After surgery patients are advised not to do any heavy lifting for up to 6 to 8 weeks so women who have small children will have to be especially careful in this regard. In fact any strain that will cause strain on the abdominal muscles are to be avoided. Nor are patients allowed to go to the gym or attend any strenuous aerobics classes. Brisk walking is encouraged.

While inguinal hernia is the most common type of hernia treated by Dr. Basel, there are many other different types of hernia that require surgical attention. These include Incisional Hernia where a previous surgery develops into a hernia along the old incision scar; Hiatal hernia where a portion of the stomach slips out into the chest cavity which is usually controlled with medication with occasional cases requiring surgery; and a variety of internal hernias which have to be diagnosed through clinical examination and investigations such as CT scans.

Although a relative ‘new kid on the block’ at KPJ Ipoh Specialist, having been there for under a year, Dr. Basel is no newcomer to the medical community in Ipoh, having worked in Hospital Raja Permaisuri Bainun for a total of 15 years, part of it as a General Surgeon. Receiving his medical degree from Belfast in Northern Ireland, and after working there for a few years, Dr. Basel returned to Malaysia in 1999,  further trained in General Surgery, attaining the Masters of Surgery from University Kebangsaan Malaysia. He has an interest in Laparoscopic Surgery in which he developed and trained in Hospital Raja Permaisuri Bainun, Ipoh. He joined KPJ Ipoh Specialist Hospital at the end of 2016.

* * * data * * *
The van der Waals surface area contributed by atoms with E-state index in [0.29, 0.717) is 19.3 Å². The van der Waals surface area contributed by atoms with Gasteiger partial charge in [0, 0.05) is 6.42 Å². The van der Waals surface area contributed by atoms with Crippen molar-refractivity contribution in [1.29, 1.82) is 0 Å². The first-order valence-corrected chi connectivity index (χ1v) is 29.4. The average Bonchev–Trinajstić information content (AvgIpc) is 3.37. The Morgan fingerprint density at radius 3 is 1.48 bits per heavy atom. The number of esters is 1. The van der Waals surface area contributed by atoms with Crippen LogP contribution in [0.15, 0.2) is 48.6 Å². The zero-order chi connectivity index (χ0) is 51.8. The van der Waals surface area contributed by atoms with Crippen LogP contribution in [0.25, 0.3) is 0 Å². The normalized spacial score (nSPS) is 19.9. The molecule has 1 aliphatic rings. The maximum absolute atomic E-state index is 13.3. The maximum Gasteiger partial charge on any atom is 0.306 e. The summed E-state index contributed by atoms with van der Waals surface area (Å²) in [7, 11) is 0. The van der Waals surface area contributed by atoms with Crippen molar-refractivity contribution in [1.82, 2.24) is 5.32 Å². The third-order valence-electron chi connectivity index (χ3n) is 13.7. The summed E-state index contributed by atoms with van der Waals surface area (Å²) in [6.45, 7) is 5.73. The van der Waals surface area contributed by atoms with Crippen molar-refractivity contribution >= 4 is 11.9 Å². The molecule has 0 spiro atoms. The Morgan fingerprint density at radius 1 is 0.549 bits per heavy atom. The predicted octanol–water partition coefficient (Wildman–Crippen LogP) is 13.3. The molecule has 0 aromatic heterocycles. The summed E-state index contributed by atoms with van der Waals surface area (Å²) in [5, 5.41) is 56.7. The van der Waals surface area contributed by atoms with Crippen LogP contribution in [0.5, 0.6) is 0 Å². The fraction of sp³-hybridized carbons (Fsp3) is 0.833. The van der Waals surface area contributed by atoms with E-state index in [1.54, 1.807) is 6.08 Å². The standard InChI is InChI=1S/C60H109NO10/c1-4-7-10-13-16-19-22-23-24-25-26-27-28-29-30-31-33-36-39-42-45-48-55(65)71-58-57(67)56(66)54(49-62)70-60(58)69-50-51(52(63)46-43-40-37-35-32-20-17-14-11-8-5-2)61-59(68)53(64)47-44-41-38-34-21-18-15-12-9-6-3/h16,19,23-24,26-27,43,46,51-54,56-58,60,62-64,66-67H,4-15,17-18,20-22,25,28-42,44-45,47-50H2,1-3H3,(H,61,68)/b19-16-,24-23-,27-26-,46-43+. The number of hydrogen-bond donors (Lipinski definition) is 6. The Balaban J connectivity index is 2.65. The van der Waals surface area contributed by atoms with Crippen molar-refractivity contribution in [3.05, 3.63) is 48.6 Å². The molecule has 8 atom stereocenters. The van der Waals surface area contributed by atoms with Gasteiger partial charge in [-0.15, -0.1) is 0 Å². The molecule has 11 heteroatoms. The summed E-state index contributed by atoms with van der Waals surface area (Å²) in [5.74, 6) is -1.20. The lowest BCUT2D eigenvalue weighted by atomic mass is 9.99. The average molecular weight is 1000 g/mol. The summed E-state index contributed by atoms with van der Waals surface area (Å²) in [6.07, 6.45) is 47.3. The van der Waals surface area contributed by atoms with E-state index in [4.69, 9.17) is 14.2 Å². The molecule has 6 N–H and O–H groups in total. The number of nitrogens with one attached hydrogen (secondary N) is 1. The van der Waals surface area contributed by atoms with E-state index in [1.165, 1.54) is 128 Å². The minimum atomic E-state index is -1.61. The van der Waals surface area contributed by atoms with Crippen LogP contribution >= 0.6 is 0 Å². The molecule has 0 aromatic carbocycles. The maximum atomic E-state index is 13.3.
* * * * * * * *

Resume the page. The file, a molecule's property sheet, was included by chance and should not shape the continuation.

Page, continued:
Dr. Basel Ebernesan
Suite 2-05, KPJ Ipoh Specialist Hospital,
26, Jalan Raja Dihilir, 30350 Ipoh. Tel: 05 240 8777 Ext. 8031/132
Mobile: 0111 888 5767
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See Foon

SeeFoon Chan-Koppen has been writing a food column called Musings on Food in the Ipoh Echo since 2009. It is widely read both in print as well as online which receives more than 1 million hits a month. Her forte is in communications, having honed her skills after graduating from the University of Singapore where she worked for the Straits Times Group and was a food critic for the New Nation. Her knowledge of food and cooking come from more than 30 years in the hotel industry based in Singapore, Tokyo, Hong Kong and subsequently Kuala Lumpur. During this time, she has travelled all over the world and eaten at the best and worst restaurants. She is totally intimate with the subtleties and nuances of most cuisines of the world having been involved in opening over 50 hotels throughout the Asia/Pacific region and China where she helped to conceptualize Food and Beverage themes and critiqued on food quality. SeeFoon calls herself a global citizen and now chooses the serenity and friendliness of Ipoh to the bright lights of the many cities she has lived in. She also loves the food in Ipoh and is passionate about telling the world about it.